By Ekta Chanana Last Updated:
For a girl, getting married is not just another tick off from her life's checklist, but rather it is the most important thing. The process is filled with wedding jitters, bridezilla moments, and a volcano of emotions. After all, leaving your parents' home in order to create your own world is not at all easy. But from a very young age, every girls' parents train them right and instil in their hearts with the idea that one day, they will leave their house.
To kickstart this beautiful chapter of her life, every bride-to-be has a plethora of ideas. They plan every teeny-tiny detail of their wedding and pre-wedding functions, in their mind, well in advance. While some brides choose to follow the traditional lane, there are some, who listen to their heart's calling and opt for hatke wedding details. And our bride of the week is from the latter category.
Getting married in times of the pandemic is not at all easy. However, two hearts in love shall not stay away from each other for longer. Hence, our bride of the week, Tripat Kang, had tied the knot with her beau, Rehmat Singh, in Manali amidst the COVID-19 pandemic. The couple had an Anand Karaj ceremony, which was organised on the hills of Manali at her holiday home. The bride had even designed her own wedding invites.
For the wedding, the bride had opted for a whimsical pink lehenga from House of Kotwara, which was customised especially for her. Talking about the dream lehenga, the official page of the designer revealed that the bride wanted her wedding outfit to be something that she can use and cherish time and again and not store away in a forgotten cupboard. And every detail was beautifully captured by Sutej Pannu.
On the other hand, her groom had picked a cream-coloured sherwani, which he had styled with a matching turban and a pink-hued doshala. The duo had complemented each other. Talking about how love had brewed between them, the designer had shared the bride's story on their Instagram page, "What started off as a number exchange orchestrated by family friends, lead to a bowling date in Chandigarh. An instant spark started an adventure- from strolls in London, sunsets in Mallorca, an evening in Amsterdam and finally a proposal on a mountain top in Kullu two years late".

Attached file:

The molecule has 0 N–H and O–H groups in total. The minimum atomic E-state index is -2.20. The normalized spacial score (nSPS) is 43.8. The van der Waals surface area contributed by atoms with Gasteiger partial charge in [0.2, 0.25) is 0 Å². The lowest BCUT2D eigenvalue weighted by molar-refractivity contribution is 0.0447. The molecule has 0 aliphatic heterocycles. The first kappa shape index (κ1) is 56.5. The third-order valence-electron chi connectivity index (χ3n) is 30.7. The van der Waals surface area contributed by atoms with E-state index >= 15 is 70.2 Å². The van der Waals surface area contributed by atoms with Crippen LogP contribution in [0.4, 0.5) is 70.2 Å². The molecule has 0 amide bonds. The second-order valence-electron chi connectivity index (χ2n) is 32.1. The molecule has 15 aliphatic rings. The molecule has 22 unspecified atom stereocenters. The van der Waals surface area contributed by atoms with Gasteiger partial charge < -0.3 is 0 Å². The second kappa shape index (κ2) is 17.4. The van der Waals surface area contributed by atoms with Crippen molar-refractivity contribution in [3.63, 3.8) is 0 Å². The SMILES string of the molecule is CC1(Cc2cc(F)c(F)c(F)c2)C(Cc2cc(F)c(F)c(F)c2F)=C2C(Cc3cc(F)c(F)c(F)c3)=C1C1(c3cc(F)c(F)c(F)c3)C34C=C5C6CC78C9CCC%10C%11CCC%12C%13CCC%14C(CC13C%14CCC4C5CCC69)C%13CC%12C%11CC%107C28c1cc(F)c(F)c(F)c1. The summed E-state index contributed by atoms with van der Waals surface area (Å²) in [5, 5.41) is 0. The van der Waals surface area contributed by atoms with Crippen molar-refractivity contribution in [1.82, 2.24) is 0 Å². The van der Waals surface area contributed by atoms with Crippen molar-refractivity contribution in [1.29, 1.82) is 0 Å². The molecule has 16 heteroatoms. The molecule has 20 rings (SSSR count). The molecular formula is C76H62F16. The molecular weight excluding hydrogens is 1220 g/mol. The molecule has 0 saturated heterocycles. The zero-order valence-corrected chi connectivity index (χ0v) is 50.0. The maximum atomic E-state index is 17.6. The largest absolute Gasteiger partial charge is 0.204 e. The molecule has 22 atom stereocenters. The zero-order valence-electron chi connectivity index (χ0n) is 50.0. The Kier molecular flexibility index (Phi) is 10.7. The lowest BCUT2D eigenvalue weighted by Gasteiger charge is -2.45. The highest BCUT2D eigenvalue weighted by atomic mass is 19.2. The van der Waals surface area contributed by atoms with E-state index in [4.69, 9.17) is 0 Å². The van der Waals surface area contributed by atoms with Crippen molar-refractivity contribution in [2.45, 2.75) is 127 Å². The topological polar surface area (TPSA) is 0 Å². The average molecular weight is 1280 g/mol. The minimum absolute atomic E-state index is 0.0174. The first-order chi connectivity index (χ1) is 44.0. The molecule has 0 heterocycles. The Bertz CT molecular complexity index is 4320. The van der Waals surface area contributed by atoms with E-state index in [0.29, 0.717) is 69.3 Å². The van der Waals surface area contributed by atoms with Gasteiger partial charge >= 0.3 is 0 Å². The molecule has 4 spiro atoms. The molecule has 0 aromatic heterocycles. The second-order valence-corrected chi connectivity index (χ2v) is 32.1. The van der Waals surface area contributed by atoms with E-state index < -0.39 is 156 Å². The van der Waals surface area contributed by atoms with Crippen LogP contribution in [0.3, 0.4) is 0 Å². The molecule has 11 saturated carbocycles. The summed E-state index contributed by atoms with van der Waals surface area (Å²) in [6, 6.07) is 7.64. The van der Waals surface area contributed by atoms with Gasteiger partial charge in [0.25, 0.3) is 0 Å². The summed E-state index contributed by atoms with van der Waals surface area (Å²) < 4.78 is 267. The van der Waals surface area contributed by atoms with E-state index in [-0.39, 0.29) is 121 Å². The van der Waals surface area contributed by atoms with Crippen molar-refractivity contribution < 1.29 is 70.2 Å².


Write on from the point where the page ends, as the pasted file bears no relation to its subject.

The bride had ditched the traditional red chooda and had donned a unique white one, which perfectly matched her pink-hued lehenga. Her look was accentuated with silver kaleeras. However, the best part about her entire look was her minimalistic jewellery set. The jewellery set was of her grandmother, which was passed down to her.
Her grandmother had received the set as a wedding present from her father-in-law, Sardar Baldev Singh. He was the first defence minister of India and had a great eye for detail. The set was made in the 1950s in Bombay using old mine cut diamonds from Golconda and Burmese rubies set in an Art Deco style.
Well, we love our bride's heirloom jewellery set passed to her by her grandmother. What's your thoughts on wearing your parents' heirloom jewellery or ensemble for the wedding day?
'One day a prince will come to take you home, with him you will feel complete and will make your own happily ever after.' This is the story every girl grows up listening to. From a young age, they are taught that they have to leave their parents' home after marriage, andRead More